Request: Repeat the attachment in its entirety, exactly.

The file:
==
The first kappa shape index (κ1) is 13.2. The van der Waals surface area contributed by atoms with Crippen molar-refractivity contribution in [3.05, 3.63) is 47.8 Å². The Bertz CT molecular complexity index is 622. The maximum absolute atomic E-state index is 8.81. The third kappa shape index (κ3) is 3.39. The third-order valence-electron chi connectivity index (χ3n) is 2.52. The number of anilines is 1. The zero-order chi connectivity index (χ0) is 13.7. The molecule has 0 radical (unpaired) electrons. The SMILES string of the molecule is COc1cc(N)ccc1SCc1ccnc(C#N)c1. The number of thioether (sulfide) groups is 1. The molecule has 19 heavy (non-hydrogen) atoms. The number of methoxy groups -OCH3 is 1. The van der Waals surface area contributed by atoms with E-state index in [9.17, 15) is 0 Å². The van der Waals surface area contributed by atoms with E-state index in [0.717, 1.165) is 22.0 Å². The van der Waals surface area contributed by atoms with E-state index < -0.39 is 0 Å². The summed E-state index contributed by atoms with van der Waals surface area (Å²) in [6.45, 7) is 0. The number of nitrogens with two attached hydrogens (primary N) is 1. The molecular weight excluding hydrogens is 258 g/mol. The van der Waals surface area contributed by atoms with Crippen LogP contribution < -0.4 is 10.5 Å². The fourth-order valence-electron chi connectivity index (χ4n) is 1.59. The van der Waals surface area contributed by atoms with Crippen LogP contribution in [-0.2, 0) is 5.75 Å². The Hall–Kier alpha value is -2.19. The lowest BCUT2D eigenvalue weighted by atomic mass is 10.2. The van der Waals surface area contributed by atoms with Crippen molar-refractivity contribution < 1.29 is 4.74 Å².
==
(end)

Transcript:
The first kappa shape index (κ1) is 13.2. The van der Waals surface area contributed by atoms with Crippen molar-refractivity contribution in [3.05, 3.63) is 47.8 Å². The Bertz CT molecular complexity index is 622. The maximum absolute atomic E-state index is 8.81. The third kappa shape index (κ3) is 3.39. The third-order valence-electron chi connectivity index (χ3n) is 2.52. The number of anilines is 1. The zero-order chi connectivity index (χ0) is 13.7. The molecule has 0 radical (unpaired) electrons. The SMILES string of the molecule is COc1cc(N)ccc1SCc1ccnc(C#N)c1. The number of thioether (sulfide) groups is 1. The molecule has 19 heavy (non-hydrogen) atoms. The number of methoxy groups -OCH3 is 1. The van der Waals surface area contributed by atoms with E-state index in [9.17, 15) is 0 Å². The van der Waals surface area contributed by atoms with E-state index in [0.717, 1.165) is 22.0 Å². The van der Waals surface area contributed by atoms with E-state index < -0.39 is 0 Å². The summed E-state index contributed by atoms with van der Waals surface area (Å²) in [6.45, 7) is 0. The number of nitrogens with two attached hydrogens (primary N) is 1. The molecular weight excluding hydrogens is 258 g/mol. The van der Waals surface area contributed by atoms with Crippen LogP contribution < -0.4 is 10.5 Å². The fourth-order valence-electron chi connectivity index (χ4n) is 1.59. The van der Waals surface area contributed by atoms with Crippen LogP contribution in [-0.2, 0) is 5.75 Å². The Hall–Kier alpha value is -2.19. The lowest BCUT2D eigenvalue weighted by atomic mass is 10.2. The van der Waals surface area contributed by atoms with Crippen molar-refractivity contribution < 1.29 is 4.74 Å².